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    By volume, strings are the largest section in the orchestra, sometimes including as many as 60 musicians across the violins, violas, cellos and double basses. This swath also covers a large spectrum of notes, articulations and timbres, from soaring melodies to sharp accents to deep, rumbling tremolo.

    Yet, across this vast range, stringed instruments have common characteristics. All feature a curved body made of wood, with a long neck and a fretless fingerboard for playing notes. Four strings pass from a tailpiece and bridge over the fingerboard to the scroll, where they wrap around tuning pegs.

    To make a sound, a player moves a bow - itself made of wood and featuring horse hair - against the strings, causing them to vibrate. The vibrations pass through the hollow body to a sound post underneath, and the notes and tonality then emerge from two long, F-shaped holes along the top. How light or how heavy the player presses the bow determines the sound quality and dynamics and articulations used.

    Within this general arrangement, string players are expected to play fast scales and arpeggios, deliver sustained, continuous notes, incorporate a wide spectrum of dynamics and articulations, and play more than one pitch at a time.

    The instruments in the orchestral string family include:

    Violin

    Also called a "fiddle" depending upon the style, the violin is the smallest and highest-pitched of the string family and, in an orchestral arrangement, gets the most melodic parts. Its strings are tuned in fifths, starting from an E and ending with a G.

    The violin, as is the case with all stringed instruments, can be traced back to the Arabic rebab, introduced during the 8th century, later evolving into the rebec, and influenced to a degree by the lyra. Violins appeared in their closest modern form in 16th century Italy, but experienced multiple changes in the 18th century: This era's larger body, longer neck, and bigger, clearer sound quality have been the de facto design for all violins going forward.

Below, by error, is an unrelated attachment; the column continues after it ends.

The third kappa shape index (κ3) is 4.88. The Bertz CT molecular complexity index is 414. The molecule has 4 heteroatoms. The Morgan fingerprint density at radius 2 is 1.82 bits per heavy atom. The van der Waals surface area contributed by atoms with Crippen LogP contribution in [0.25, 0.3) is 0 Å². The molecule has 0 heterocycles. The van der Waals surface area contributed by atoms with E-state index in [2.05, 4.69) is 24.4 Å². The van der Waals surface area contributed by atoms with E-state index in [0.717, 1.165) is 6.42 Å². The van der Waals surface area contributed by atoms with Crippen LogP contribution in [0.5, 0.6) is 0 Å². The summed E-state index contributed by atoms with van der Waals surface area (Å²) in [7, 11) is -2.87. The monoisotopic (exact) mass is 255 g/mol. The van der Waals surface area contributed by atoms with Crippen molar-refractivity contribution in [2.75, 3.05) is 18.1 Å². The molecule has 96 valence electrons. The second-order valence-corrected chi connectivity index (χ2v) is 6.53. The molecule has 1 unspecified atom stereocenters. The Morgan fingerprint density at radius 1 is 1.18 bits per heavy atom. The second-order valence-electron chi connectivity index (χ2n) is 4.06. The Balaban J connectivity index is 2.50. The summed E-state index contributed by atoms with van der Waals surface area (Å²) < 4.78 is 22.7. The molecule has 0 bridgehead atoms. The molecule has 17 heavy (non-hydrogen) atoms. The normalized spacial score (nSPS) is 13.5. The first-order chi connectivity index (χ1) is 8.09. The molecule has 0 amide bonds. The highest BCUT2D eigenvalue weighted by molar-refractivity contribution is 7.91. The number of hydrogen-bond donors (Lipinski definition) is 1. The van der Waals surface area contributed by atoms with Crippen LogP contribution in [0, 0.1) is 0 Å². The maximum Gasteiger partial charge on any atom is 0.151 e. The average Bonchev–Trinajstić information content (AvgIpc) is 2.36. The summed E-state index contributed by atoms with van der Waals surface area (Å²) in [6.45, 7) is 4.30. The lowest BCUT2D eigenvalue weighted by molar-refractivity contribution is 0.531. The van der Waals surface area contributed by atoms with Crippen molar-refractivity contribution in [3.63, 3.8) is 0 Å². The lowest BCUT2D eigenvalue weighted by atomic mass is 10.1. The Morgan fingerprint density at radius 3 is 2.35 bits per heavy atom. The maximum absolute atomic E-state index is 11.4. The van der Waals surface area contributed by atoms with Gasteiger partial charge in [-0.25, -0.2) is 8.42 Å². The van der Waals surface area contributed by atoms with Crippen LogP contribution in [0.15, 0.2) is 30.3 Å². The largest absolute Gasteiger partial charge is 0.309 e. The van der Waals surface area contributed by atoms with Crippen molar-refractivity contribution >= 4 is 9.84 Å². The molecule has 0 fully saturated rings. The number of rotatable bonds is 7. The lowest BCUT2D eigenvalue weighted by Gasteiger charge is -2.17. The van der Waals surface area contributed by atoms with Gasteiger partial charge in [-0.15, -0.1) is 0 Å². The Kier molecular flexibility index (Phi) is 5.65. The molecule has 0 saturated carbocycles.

Viola

    In an orchestra, it's easy to confuse a violin with a viola when the two sections sit right next to each other and players support both instruments with their shoulder and jaw. Yet, in side-by-side comparisons, the viola is a larger, thicker and slightly heavier instrument that produces a deeper tone a fifth below the violin's range. Within an orchestra, the viola represents the alto voice, adding body and substance in the process.

    Cello

    Formally known as a violoncello, this string instrument is too large to be supported on the shoulder. Instead, the wider body, with thicker strings to match, is held between the player's knees as they sit down and bow horizontally.

    Like the violin, the cello's strings are tuned in fifths. Representing the lower end of the string section along with the double bass, cello players read a combination of bass and tenor clefs as they alternate between harmony and the occasional melodic line.

    Double Bass

    Sometimes called a contrabass, the double bass stands six feet tall, requiring a player to stand to bow. These instruments, used regularly in both classical and jazz music, vary from the rest of the string family in that the strings are tuned downward in fourths, starting with G and ending with E.

    Browse Stringed Instruments at Alamo Music Center

    Find the full orchestral family of string instruments at Alamo Music Center, as well as options for playing country and bluegrass fiddle and world music. Get to know your instrument with trial lessons, and in addition to an extended warranty, we support all purchases with a choice of financing and layaway solutions, including 12- to 48-month no-interest options at times.

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